Among the batsmen who averaged 60, Pollock was the only one who came in after Bradman's time. Till the end of the 1940s, when Bradman finished his international career, Headley's 63.91 was the nearest anyone came to his 99.94 (though Headley's average fell away a bit later). Denis Compton, who was almost halfway through his Test career, averaged more than 60 at that point too, but his performances fell away thereafter and he finished averaging 50.06 from 78 matches.

Best Test averages before 1950 (Qual: 2000 runs)
Batsman Tests Runs Average 100s/ 50s
Don Bradman 52 6996 99.94 29/ 13
George Headley 21 2173 63.91 10/ 5
Herbert Sutcliffe 54 4555 60.73 16/ 23
Denis Compton 36 3132 60.23 13/ 12
Dudley Nourse 26 2469 58.78 8/ 12
Wally Hammond 85 7249 58.45 22/ 24
Jack Hobbs 61 5410 56.94 15/ 28
Len Hutton 41 3788 56.53 11/ 17

Bradman's stats are even more remarkable because of the eight years he lost due to the War. His ill health meant he might not have played too much cricket during this period anyway, but when international cricket resumed in 1946, he was able to summon his best immediately: in his first innings he scored 187 in Brisbane against England, and followed that up with 234 in the next Test, in Sydney. He followed that up with four centuries in six innings against India in 1947-48, and then, in the famous tour of the Invincibles in 1948, scored an unforgettable 173 not out as Australia became the first team to successfully chase a 400-plus target in the fourth innings. In the 15 Tests he played after the War, Bradman averaged more than 105, and scored eight hundreds.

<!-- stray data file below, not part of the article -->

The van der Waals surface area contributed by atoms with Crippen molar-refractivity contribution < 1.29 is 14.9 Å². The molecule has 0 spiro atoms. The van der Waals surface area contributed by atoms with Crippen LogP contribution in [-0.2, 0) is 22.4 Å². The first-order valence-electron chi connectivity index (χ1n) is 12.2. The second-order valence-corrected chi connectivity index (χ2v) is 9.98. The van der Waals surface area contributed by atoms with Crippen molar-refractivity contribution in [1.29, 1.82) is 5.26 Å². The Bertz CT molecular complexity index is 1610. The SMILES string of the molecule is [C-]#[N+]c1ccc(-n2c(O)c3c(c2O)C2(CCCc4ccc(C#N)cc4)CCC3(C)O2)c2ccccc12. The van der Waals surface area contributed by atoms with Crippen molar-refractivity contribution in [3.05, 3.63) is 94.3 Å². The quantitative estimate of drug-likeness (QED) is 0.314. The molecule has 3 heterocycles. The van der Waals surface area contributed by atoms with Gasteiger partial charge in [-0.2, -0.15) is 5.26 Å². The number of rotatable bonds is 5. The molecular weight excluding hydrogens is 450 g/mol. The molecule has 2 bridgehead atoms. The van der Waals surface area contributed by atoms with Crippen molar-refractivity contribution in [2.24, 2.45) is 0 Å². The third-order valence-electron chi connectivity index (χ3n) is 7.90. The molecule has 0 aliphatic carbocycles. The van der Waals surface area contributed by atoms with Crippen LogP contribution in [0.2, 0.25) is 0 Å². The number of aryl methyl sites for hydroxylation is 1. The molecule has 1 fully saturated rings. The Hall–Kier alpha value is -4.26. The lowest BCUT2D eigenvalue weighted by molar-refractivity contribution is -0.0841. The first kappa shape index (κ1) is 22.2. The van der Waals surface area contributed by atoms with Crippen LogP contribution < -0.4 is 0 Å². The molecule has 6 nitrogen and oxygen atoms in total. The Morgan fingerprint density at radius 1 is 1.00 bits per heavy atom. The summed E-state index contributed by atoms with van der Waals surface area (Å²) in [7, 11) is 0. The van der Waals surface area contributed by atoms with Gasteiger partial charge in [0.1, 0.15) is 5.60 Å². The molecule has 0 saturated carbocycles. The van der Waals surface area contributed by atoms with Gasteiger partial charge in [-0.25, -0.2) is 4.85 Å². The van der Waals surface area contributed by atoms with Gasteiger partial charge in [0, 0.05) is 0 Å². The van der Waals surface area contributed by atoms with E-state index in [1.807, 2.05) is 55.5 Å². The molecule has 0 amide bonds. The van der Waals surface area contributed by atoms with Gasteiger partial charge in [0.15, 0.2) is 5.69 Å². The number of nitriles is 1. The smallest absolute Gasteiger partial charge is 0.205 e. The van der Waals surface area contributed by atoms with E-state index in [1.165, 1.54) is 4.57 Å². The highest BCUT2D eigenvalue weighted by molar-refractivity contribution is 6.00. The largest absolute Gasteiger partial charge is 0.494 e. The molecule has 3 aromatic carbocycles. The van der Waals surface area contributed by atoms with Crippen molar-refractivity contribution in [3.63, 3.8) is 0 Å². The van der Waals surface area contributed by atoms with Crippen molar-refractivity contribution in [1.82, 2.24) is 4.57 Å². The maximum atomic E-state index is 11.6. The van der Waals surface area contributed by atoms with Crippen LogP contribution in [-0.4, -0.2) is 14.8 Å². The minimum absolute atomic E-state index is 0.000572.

Bradman, before and after the War
Period Tests Runs Average 100s/ 50s
Till 1938 37 5093 97.94 21/ 8
From 1946 15 1903 105.72 8/ 5
Career 52 6996 99.94 29/ 13

Talking about Bradman, Arthur Morris, the Australian opener who played with him, said: "He could never figure out how someone could get 60 or 70 and not get a hundred. He was able to concentrate so well, which kept him going and going and going." One look at the conversion rate corroborates exactly what Morris was talking about: Bradman scored 29 centuries in 52 Tests, and only 13 fifties. He also scored 12 double-centuries, which remains three more than the next best, and two triple-hundreds, which has been equalled by two batsmen.

Bradman's ratio of hundreds to fifties was a staggering 2.23. Among those who have scored at least 20 centuries, the second-best ratio is less than half that of Bradman's: India's Mohammad Azharuddin has 22 hundreds and 21 fifties, a ratio of slightly more than 1. Matthew Hayden is the only other batsman with more centuries than half-centuries.

Highest conversion rate of 50-plus scores into hundreds (Qual: 20 Test hundreds)